Levers exhibit a force–velocity trade-off because they transmit power (equation (1.4)). In McHenry's analysis, the spring's input power is not the same in each simulation. This is because the rate of energy release from the spring depends on the inertial resistance of the mass (which depends on lout). By accelerating the same mass with the same length-dependent (but not rate-dependent) force, McHenry guarantees that his higher A lever transmits greater power (figure 2 and electronic supplementary material, figure S1). Though arguably interesting, this approach makes it difficult to infer general principles about the effects of lever geometry—especially if only the output force and velocity are considered. To accurately characterize the mechanics of a lever, ratios of both the input and output forces and velocities must be analysed (equations (1.2)–(1.4)). Although maximum velocity may be relevant for McHenry's example, the function of many musculoskeletal levers is to transmit power (e.g. [2,3]).
A force–velocity trade-off is most easily discerned when the levers being compared have identical input force and velocity, and therefore identical power. Under identical power, levers with different A clearly exhibit a trade-off between output force and speed (electronic supplementary material, figure S2).
4. What determines the mass's maximum velocity?
McHenry concludes that no force–velocity trade-off exists for his model, in part, because the maximum speed of the kicking leg does not depend on geometry. We concur that the mass's maximum speed is independent of A—but this fact should not be associated with lever mechanics. As McHenry noted, the mass's maximum speed is determined by the principle of energy conservation, and thus depends only on the mass being accelerated and the elastic energy available (assuming no energy loss and negligible lever inertia). If the same energy accelerated the mass along a horizontal, frictionless table, the mass would reach the same speed, with no lever involved.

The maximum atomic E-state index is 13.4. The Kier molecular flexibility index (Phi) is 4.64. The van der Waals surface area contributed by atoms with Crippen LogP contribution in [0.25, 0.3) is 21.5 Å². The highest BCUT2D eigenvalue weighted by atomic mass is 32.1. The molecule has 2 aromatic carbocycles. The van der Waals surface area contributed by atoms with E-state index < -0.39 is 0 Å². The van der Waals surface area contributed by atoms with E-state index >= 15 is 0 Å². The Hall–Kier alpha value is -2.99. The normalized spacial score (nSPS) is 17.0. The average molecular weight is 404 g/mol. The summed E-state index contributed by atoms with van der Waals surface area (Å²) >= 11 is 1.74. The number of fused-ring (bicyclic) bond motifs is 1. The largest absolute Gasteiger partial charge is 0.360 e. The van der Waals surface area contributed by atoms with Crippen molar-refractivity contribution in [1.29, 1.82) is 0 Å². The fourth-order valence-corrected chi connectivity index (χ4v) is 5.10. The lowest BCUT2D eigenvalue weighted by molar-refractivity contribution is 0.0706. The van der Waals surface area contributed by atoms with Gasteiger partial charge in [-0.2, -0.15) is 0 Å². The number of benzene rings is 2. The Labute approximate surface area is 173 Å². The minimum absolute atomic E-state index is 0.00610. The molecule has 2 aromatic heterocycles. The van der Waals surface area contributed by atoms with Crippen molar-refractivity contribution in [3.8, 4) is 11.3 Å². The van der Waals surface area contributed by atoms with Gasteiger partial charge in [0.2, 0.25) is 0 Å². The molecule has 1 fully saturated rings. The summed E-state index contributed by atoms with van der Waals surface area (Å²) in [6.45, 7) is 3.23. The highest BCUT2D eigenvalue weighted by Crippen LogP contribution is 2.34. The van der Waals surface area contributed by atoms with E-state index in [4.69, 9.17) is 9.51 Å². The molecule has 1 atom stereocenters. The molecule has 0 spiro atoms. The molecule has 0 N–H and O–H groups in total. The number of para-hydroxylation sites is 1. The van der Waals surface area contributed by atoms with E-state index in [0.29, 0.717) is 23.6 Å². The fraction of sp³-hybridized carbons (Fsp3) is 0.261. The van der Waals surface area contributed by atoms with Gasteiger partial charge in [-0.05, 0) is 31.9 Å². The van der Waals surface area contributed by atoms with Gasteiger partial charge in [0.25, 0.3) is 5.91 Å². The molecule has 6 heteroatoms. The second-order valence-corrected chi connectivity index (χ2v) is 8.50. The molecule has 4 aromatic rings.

5. Do all levers show the same force–velocity trade-off?
We affirm McHenry's overarching message that lever systems with more complex dynamics—such as those with velocity-dependent input forces (e.g. actuated by muscles), or those with non-negligible inertia, energy dissipation, or compliance—may exhibit more complex relationships between forces and speeds than predicted by equations (1.1)–(1.4). Therefore, as McHenry notes, caution is warranted when modelling and analysing biological levers. For example, representing a limb as a point mass accelerated by a ‘massless, frictionless lever’ may be insufficient for some applications. When a lever has inertia and transmits power at a non-steady rate, equations (1.1) and (1.2) must be modified: 1.5 1.6 1.7In this case, output power equals input power minus the change in rotational kinetic energy of the lever. Output velocity is still related to input velocity, and output force to input force, but in a more complicated manner, since some of the input energy is converted to kinetic energy of the lever itself. These equations may be applicable when modelling a limb that transmits forces to its environment, or when it physically does not make sense to lump all of a limb's mass into the output force. Equations (1.5)–(1.7) are relevant to biologists, since many musculoskeletal structures have inertia and undergo substantial accelerations, acting as levers to transmit power.
In closing, we thank Matt McHenry for stimulating this discussion. We hope this commentary further clarifies the principles that govern rigid levers with spring–mass dynamics.
The accompanying reply can be viewed at http://dx.doi.org/10.1098/rsbl.2011.0627.
- Received April 20, 2011.
- Accepted May 16, 2011.
- This journal is © 2011 The Royal Society